Robert Moir, 58, Dies; His Research Changed Views on Alzheimer’s disease

Dr. Moir’s radical and iconoclastic theories defied conventional views of the disease. But some scientists were ultimately won over. By Gina Kolata Robert D. Moir, a Harvard scientist whose radical theories of the brain plaques in Alzheimer’s defied conventional views of the disease, but whose research ultimately led to important proposals for how to treatContinue reading “Robert Moir, 58, Dies; His Research Changed Views on Alzheimer’s disease”

Presidential executive order to allow free access of publicly-funded scientific research is under consideration.

White House officials are working on an executive order that would boost public access to federally funded research, prompting publishers to panic about the future of their business models, according to people familiar with the plan. Ostensibly, the order would follow longtime bipartisan interest in improving public access to research that is paid for byContinue reading “Presidential executive order to allow free access of publicly-funded scientific research is under consideration.”

Life-long strategies that may help decrease the risk of developing dementia

There are no instant, miracle cures. But recent studies suggest we have more control over our cognitive health than we might think. It just takes some effort. When it comes to battling dementia, the unfortunate news is this: Medications have proven ineffective at curing or stopping the disease and its most common form, Alzheimer’s disease.Continue reading “Life-long strategies that may help decrease the risk of developing dementia”

Scientists may have now worked out why we hiccup

By Rory Sullivan Although hiccups seem a nuisance, scientists have discovered they may play a crucial role in our development — by helping babies to regulate their breathing. In a study led by University College London (UCL), researchers monitoring 13 newborn babies found that hiccupping triggered a large wave of brain signals which could aidContinue reading “Scientists may have now worked out why we hiccup”

China approves 1st new drug for Alzheimer’s disease in 17 years

By Julie Zaugg and Jared Peng Authorities in China have approved a drug for the treatment of Alzheimer’s disease, the first new medicine with the potential to treat the cognitive disorder in 17 years. The seaweed-based drug, called Oligomannate, can be used for the treatment of mild to moderate Alzheimer’s, according to a statement fromContinue reading “China approves 1st new drug for Alzheimer’s disease in 17 years”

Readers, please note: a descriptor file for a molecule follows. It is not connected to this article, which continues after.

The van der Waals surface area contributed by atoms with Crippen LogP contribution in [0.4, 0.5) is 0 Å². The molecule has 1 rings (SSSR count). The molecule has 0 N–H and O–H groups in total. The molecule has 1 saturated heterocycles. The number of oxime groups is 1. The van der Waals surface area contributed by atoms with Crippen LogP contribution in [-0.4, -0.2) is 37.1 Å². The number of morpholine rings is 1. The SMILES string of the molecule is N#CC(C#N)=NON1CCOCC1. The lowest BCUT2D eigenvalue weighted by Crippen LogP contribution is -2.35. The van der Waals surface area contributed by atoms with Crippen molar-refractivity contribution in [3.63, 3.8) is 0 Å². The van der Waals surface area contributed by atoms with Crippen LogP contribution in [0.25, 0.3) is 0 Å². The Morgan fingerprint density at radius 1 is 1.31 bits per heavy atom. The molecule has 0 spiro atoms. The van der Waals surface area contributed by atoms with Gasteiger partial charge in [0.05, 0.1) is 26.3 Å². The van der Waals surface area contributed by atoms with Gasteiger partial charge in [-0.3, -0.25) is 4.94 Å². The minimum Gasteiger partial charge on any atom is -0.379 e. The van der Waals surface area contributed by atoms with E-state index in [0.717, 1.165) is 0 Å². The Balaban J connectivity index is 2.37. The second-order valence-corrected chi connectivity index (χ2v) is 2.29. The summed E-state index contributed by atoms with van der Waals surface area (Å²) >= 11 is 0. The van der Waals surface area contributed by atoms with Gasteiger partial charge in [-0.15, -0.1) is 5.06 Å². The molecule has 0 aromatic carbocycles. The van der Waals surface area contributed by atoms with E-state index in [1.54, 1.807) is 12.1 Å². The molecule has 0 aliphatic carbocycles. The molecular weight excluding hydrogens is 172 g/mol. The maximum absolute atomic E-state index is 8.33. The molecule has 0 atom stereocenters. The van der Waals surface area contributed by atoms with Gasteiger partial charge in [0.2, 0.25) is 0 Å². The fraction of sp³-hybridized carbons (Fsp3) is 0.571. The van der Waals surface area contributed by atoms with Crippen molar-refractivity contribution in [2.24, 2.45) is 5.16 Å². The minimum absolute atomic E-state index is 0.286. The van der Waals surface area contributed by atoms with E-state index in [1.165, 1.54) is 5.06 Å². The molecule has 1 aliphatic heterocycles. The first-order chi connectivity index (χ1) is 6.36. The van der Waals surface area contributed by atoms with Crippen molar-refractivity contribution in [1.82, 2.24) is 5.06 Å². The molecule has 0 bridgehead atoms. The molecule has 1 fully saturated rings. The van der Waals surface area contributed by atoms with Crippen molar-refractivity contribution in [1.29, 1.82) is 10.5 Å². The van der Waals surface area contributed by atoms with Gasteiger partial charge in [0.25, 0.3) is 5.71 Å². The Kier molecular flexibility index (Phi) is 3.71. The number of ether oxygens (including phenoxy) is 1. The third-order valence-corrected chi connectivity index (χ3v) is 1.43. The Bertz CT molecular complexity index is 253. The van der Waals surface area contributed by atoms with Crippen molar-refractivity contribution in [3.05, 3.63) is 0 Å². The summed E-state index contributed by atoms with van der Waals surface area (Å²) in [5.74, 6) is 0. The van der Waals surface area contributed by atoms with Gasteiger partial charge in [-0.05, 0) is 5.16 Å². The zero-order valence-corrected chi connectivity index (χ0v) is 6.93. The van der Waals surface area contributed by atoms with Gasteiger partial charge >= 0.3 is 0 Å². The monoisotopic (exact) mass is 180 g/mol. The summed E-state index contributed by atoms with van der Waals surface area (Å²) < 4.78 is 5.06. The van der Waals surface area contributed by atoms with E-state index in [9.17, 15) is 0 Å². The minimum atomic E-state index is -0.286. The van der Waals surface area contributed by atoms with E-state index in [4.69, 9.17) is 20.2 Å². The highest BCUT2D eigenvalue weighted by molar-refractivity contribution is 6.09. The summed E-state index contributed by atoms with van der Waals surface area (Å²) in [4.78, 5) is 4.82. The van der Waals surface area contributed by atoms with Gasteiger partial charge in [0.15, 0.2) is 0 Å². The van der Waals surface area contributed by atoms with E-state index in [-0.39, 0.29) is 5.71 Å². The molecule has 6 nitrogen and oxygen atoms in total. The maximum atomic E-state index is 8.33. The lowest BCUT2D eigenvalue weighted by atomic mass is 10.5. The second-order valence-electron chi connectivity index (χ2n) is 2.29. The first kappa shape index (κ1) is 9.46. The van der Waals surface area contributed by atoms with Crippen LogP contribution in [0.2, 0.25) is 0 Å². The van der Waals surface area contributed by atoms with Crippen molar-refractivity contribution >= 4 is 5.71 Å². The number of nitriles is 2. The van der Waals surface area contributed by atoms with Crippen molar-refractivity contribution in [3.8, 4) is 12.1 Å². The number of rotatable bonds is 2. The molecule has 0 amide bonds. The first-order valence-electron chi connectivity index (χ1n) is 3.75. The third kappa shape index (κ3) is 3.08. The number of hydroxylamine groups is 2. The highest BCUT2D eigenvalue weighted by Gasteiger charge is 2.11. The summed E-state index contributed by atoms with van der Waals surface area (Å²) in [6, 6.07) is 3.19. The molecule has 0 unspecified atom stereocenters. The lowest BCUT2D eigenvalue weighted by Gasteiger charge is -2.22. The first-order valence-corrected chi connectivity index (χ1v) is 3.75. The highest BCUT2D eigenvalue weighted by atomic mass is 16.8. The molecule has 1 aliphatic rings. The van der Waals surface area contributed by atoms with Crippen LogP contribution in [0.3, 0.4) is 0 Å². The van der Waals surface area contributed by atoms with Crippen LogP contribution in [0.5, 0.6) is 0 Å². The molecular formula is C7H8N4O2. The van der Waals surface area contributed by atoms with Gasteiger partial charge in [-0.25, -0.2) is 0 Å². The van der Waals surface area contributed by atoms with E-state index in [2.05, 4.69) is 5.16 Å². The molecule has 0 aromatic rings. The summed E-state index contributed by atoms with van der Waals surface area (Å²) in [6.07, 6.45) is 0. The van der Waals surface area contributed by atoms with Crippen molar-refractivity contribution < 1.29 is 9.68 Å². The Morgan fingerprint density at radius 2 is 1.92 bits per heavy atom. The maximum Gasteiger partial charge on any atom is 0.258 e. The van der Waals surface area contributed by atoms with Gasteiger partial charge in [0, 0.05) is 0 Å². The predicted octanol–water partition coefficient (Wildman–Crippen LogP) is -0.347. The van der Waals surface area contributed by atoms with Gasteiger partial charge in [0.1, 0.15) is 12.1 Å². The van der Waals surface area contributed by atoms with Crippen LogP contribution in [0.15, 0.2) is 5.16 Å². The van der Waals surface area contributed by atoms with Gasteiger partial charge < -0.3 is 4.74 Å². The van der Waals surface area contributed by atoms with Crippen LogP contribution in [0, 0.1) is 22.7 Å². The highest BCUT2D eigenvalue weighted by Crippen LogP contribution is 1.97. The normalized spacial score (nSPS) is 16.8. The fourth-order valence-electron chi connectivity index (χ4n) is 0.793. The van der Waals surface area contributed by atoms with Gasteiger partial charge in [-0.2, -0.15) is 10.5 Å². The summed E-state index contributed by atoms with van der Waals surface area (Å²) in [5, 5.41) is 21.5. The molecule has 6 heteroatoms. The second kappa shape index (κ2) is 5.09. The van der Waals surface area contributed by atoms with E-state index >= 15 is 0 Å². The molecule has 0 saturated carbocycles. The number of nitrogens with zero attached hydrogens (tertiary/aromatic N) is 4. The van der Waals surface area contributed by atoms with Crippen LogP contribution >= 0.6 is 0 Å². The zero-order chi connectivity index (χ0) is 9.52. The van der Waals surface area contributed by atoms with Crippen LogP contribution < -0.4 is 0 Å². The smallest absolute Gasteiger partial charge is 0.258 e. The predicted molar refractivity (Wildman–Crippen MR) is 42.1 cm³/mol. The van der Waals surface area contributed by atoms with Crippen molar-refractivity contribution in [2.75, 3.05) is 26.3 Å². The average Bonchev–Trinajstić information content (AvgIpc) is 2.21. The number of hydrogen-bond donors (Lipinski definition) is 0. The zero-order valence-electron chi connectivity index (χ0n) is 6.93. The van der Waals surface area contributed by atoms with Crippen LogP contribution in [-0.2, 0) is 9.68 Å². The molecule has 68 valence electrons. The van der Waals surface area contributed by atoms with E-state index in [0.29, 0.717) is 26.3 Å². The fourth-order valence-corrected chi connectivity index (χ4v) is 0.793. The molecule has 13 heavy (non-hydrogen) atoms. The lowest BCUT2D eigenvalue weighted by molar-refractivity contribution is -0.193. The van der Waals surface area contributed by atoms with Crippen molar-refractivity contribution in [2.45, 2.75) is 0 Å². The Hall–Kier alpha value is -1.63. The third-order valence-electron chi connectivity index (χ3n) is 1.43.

Scientists concerned US environment agency’s plan to limit animal research will hamper chemical research and regulations

Laboratory animals such as mice are an important part of chemical safety tests, say researchers by Jeff Tollefson The US Environmental Protection Agency (EPA) is trying to sharply reduce its use of animals in toxicity tests. Many scientists and environmentalists say the move is premature and could undermine chemical regulation. In a memo to staff,Continue reading “Scientists concerned US environment agency’s plan to limit animal research will hamper chemical research and regulations”

A newly identified type of dementia that is sometimes mistaken for Alzheimer’s disease

Doctors have newly outlined a type of dementia that could be more common than Alzheimer’s among the oldest adults, according to a report published Tuesday in the journal Brain. The disease, called LATE, may often mirror the symptoms of Alzheimer’s disease, though it affects the brain differently and develops more slowly than Alzheimer’s. Doctors sayContinue reading “A newly identified type of dementia that is sometimes mistaken for Alzheimer’s disease”

Artificial intelligence singles out neurons faster than a human can

Two-photon imaging shows neurons firing in a mouse brain. Recordings like this enable researchers to track which neurons are firing, and how they potentially correspond to different behaviors. The image is credited to Yiyang Gong, Duke University. Summary: Convolutional neural network model significantly outperforms previous methods and is as accurate as humans in segmenting activeContinue reading “Artificial intelligence singles out neurons faster than a human can”

New neurons for life? Old people can still make fresh brain cells, study finds

By Emily Underwood One of the thorniest debates in neuroscience is whether people can make new neurons after their brains stop developing in adolescence—a process known as neurogenesis. Now, a new study finds that even people long past middle age can make fresh brain cells, and that past studies that failed to spot these newcomersContinue reading “New neurons for life? Old people can still make fresh brain cells, study finds”

Scientists Identify The Location of ‘Taste’ in Your Head, And It’s Not The Tongue

by David Nield How exactly do our brains sort between the five taste groups: sweet, sour, salty, bitter and umami? We’ve now got a much better idea, thanks to research that has pinned down where in the brain this taste processing happens. Step forward: the insular cortex. Already thought to be responsible for everything fromContinue reading “Scientists Identify The Location of ‘Taste’ in Your Head, And It’s Not The Tongue”